Called “Driver Inc,” Canadian truckers are reportedly experiencing deliberate and unwelcome misclassification as independent contractors by companies that cut corners and short-change workers.
“Some of the biggest fleets in Canada are Driver Inc.,” Ontario Trucking Association president Stephen Laskowski reportedly said. “It’s a shell game. $1 billion scam.”
During the last three years, OTR truckers have reportedly filed more than 4,800 grievances with Employment and Social Development Canada to recover wages and highlight employment violations. That figure ranks 12 times higher than any other sector the federal government oversees. Truckers comprise under 20 percent of the total workforce, and the federal government has not leveled a single fine or penalty with regards to Driver Inc abuses, according to reports.
“We’re doing proactive – which means that we’re identifying companies we’re aware are using or misusing the Driver Inc. model,” occupational health and safety officer Elizabeth Tavares reportedly said. “At this point in time we’re not taking any enforcement action, but we will be taking enforcement action in the new year. We will be doing investigations or inspections at their site.”
Federal oversight of Driver Inc abuses is based on a four-point test to determine whether someone is an owner-operator or being misclassified. The elements involve, control over the workflow, opportunity for profit, tools of the trade ownership, and accepting the risk of loss. Should an owner-operator exhibit these signs, they may be considered an independent contractor. But telltale signs such as driving the company’s fleet vehicles or wearing uniforms tend to indicate truckers should be placed on the payroll. Truckers have petitioned the Canada Labour Code to force employers to pay the overdue wages.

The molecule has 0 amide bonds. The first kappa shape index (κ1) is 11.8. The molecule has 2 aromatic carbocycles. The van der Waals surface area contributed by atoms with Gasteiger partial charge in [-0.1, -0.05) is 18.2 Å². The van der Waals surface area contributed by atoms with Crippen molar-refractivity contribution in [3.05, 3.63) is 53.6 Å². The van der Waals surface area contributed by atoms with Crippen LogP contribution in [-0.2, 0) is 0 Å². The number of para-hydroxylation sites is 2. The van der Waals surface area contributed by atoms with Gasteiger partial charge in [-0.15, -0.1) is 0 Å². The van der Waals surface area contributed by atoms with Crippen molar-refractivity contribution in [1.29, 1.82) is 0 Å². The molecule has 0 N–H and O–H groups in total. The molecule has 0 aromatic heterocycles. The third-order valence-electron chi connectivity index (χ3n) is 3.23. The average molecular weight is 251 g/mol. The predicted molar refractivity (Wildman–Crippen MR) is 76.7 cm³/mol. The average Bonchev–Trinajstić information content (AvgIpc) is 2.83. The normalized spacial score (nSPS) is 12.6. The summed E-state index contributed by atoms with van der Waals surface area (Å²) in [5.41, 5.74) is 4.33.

Paras Manocha was reportedly owed upward of $10,000 after finding an online position to haul freight. Cargo Transport allegedly failed to make good on his wages or vacation pay. After completing the work hours, he was forced to file a claim. Although he won, six months later, he had not received payment. Instead, the organization filed a defamation lawsuit for $50,000 and served him after truckers protested outside the company’s gates.
More than 70 percent of the truck drivers in the Greater Toronto Area are reportedly immigrants. There is some speculation that freight hauling operations may be taking advantage of their lack of experience with trucking laws and the Canadian labor system.
“We have to let people know that these companies are not paying their employees on time, stealing their wages, and will force them to work under unfavorable conditions,” India immigrant Arshdeep Singh reportedly said. “Immigrant people and international students are less aware of their rights. And employers take advantage of their lack of knowledge.”